“Now I did backyard growing up, and we actually did what we saw on TV. I was taking snap bumps on the grass at eleven years old. It was around that same time that the Eddie Mansfield interview was on 20/20, where he broke kayfabe and showed some of the inner workings of the moves, which made it easier for us to learn how to do them. So when it came time for me to go, I snap bumped, and they kinda got that “Woah!” look on their faces. I got up there and ran the ropes flawless and had the timing down. They called me off to the side and asked me if I was sure I had never been trained before, because it looked like I had been working in the ring for years. This was the first time I had stepped through real ropes mind you. It felt great, but training brought me down to Earth real quick.”
After surviving his initial camp, he was put together in a tag team and finished his last four months of training as a team with, Tre Brown. The two made their debut in 2002 at the Gloucester County Fair in Virginia. He told me that he thanked God that he was trained this way and learned the tag team psychology before he tried going out in a singles run.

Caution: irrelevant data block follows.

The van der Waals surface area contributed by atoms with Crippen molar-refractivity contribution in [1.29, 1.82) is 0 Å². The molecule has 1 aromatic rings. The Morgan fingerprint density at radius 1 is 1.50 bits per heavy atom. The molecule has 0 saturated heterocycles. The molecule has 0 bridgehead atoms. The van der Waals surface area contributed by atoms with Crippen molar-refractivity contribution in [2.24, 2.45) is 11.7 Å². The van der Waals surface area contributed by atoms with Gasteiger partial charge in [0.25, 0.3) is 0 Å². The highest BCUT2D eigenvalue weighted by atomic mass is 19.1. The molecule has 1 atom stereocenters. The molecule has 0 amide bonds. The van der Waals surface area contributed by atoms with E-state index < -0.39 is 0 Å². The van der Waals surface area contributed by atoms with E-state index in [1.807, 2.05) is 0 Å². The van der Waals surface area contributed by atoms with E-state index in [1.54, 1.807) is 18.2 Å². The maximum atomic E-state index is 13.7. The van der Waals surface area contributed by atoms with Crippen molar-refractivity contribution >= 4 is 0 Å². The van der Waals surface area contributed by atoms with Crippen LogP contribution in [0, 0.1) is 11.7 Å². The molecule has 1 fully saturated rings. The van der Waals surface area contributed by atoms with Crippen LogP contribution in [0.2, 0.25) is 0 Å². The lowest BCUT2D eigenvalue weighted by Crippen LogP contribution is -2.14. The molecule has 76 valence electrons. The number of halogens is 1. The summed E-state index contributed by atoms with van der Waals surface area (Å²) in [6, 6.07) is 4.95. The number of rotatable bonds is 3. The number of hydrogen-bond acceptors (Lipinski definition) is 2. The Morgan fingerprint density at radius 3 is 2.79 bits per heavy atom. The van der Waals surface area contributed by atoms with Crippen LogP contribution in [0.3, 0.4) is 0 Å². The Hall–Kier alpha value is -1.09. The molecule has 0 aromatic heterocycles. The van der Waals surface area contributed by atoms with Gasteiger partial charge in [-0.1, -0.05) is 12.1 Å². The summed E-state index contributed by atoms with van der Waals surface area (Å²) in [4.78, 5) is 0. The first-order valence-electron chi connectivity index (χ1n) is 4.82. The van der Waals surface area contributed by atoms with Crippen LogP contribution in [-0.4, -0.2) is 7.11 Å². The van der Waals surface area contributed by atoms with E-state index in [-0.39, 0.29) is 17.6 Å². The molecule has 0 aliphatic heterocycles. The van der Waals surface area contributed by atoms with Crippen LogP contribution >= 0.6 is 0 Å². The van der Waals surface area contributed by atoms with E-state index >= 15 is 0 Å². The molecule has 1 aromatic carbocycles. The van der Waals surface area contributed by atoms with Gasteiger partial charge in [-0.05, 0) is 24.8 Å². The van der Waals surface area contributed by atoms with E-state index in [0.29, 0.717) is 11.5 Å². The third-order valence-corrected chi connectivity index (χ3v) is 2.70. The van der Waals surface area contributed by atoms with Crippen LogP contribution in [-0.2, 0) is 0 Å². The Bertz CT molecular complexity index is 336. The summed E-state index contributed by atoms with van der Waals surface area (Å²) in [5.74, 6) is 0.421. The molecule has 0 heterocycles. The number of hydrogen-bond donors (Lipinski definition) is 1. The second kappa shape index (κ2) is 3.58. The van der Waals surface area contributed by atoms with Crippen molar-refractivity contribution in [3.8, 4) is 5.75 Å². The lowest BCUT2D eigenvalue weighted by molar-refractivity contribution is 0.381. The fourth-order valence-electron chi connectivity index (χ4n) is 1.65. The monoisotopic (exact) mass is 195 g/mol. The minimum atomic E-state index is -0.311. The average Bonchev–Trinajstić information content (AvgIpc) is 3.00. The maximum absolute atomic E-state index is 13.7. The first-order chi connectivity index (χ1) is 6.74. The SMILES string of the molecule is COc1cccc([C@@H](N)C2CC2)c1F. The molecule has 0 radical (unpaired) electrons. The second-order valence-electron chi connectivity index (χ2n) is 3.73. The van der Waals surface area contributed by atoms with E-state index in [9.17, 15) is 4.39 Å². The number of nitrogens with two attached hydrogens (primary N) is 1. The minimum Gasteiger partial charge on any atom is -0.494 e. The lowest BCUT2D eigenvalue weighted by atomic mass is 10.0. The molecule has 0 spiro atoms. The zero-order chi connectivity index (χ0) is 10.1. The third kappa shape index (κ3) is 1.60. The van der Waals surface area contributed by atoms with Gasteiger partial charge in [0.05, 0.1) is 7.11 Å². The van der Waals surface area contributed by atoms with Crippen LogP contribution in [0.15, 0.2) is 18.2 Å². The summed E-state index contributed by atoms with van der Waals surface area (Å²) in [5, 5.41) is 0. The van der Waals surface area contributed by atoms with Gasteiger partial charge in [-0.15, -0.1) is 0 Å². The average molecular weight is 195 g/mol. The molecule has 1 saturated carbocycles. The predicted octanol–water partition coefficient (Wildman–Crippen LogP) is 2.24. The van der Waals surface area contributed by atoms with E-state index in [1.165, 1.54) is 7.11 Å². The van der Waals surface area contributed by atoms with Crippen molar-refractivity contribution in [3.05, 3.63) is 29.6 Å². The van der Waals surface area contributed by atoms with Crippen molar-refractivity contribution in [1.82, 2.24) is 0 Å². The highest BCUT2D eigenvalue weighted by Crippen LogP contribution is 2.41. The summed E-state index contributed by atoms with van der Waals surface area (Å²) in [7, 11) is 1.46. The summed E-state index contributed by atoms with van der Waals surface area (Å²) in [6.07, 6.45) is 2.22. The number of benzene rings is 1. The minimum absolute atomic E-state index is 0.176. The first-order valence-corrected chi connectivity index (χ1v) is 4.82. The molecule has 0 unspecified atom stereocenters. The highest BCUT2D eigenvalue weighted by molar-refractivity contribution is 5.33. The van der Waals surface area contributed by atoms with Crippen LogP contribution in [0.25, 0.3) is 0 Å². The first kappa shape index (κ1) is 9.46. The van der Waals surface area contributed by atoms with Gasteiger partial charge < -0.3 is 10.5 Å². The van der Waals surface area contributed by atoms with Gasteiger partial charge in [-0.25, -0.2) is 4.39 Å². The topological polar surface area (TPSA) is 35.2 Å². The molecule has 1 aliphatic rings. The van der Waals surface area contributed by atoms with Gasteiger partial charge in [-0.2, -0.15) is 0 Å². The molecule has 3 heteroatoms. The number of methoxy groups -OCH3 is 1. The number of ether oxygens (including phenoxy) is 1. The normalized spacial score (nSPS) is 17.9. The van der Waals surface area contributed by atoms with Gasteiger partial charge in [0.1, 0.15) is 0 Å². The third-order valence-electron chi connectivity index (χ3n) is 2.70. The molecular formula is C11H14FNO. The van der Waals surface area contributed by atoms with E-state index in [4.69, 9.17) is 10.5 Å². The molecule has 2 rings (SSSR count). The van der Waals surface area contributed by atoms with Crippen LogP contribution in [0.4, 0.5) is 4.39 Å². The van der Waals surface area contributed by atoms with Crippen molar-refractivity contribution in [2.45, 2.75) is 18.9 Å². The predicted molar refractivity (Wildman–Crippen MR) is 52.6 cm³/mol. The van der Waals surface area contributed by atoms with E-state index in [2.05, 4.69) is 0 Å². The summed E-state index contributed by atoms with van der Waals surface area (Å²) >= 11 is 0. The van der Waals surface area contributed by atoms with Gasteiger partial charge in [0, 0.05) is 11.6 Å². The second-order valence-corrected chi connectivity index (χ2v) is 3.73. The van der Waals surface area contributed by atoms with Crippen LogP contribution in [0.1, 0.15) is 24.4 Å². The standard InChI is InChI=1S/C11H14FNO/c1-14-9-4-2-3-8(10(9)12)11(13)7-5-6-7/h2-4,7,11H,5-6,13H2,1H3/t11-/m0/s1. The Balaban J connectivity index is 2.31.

He was slated for a heel turn that night which I was surprised to hear. He turned on his partner and joined manager Devin Sturgis and his Old School Empire faction. You rarely hear of anyone getting to be part of such a big angle in their first match, let alone making a heel turn to boot. It was obvious to the promotion, and anyone that has seen DWK work, that this wasn’t your everyday kid that came down the pike looking to be a wrestler; he had a standout quality, and grasp for the ringwork that are seen in few upstarts in the business. I asked him to go back to that night in his mind and tell me what it was like in that moment:
“It was amazing, Brutha. My Mom was able to be there, which made it so special, cause she was the one that always took me to the matches back when I was seven years old and first fell in love with wrestling.”
He worked with the OSE for a lengthy run and competed in the tag ranks as well, but it was an accident in 2007 that left his partner with a shoulder injury, and DWK looking for the first time at his future in the business as a singles competitor. He took to the roads and learned his craft, soon after and opportunities started to present themselves to him. It was this time on the road that helped to mold him and sharpen his mind on the business.